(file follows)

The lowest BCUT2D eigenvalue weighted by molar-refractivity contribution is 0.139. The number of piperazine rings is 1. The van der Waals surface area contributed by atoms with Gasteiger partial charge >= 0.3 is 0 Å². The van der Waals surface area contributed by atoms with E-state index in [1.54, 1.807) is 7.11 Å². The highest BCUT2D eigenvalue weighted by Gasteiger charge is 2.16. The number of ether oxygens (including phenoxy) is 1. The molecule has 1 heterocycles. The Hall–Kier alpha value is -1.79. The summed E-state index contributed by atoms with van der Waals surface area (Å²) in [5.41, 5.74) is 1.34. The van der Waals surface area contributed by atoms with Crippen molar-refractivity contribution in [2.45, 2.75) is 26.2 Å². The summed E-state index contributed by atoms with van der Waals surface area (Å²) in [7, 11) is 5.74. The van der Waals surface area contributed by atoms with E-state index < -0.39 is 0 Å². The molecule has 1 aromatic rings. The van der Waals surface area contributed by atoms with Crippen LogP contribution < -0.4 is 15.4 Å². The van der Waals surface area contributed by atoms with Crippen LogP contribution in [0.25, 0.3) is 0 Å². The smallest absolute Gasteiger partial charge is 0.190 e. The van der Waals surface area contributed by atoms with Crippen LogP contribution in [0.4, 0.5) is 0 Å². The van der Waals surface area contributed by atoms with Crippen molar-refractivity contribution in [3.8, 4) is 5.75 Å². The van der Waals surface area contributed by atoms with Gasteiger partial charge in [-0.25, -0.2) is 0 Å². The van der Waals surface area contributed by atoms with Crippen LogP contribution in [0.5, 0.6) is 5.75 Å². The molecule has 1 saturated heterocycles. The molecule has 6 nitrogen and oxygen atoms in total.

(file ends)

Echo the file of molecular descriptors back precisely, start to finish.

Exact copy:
The lowest BCUT2D eigenvalue weighted by molar-refractivity contribution is 0.139. The number of piperazine rings is 1. The van der Waals surface area contributed by atoms with Gasteiger partial charge >= 0.3 is 0 Å². The van der Waals surface area contributed by atoms with E-state index in [1.54, 1.807) is 7.11 Å². The highest BCUT2D eigenvalue weighted by Gasteiger charge is 2.16. The number of ether oxygens (including phenoxy) is 1. The molecule has 1 heterocycles. The Hall–Kier alpha value is -1.79. The summed E-state index contributed by atoms with van der Waals surface area (Å²) in [5.41, 5.74) is 1.34. The van der Waals surface area contributed by atoms with Crippen molar-refractivity contribution in [2.45, 2.75) is 26.2 Å². The summed E-state index contributed by atoms with van der Waals surface area (Å²) in [7, 11) is 5.74. The van der Waals surface area contributed by atoms with E-state index < -0.39 is 0 Å². The molecule has 1 aromatic rings. The van der Waals surface area contributed by atoms with Crippen LogP contribution < -0.4 is 15.4 Å². The van der Waals surface area contributed by atoms with Crippen LogP contribution in [0.25, 0.3) is 0 Å². The smallest absolute Gasteiger partial charge is 0.190 e. The van der Waals surface area contributed by atoms with Crippen LogP contribution in [0.4, 0.5) is 0 Å². The van der Waals surface area contributed by atoms with Crippen molar-refractivity contribution in [3.8, 4) is 5.75 Å². The van der Waals surface area contributed by atoms with Gasteiger partial charge in [-0.25, -0.2) is 0 Å². The van der Waals surface area contributed by atoms with Crippen LogP contribution in [0.5, 0.6) is 5.75 Å². The molecule has 1 saturated heterocycles. The molecule has 6 nitrogen and oxygen atoms in total.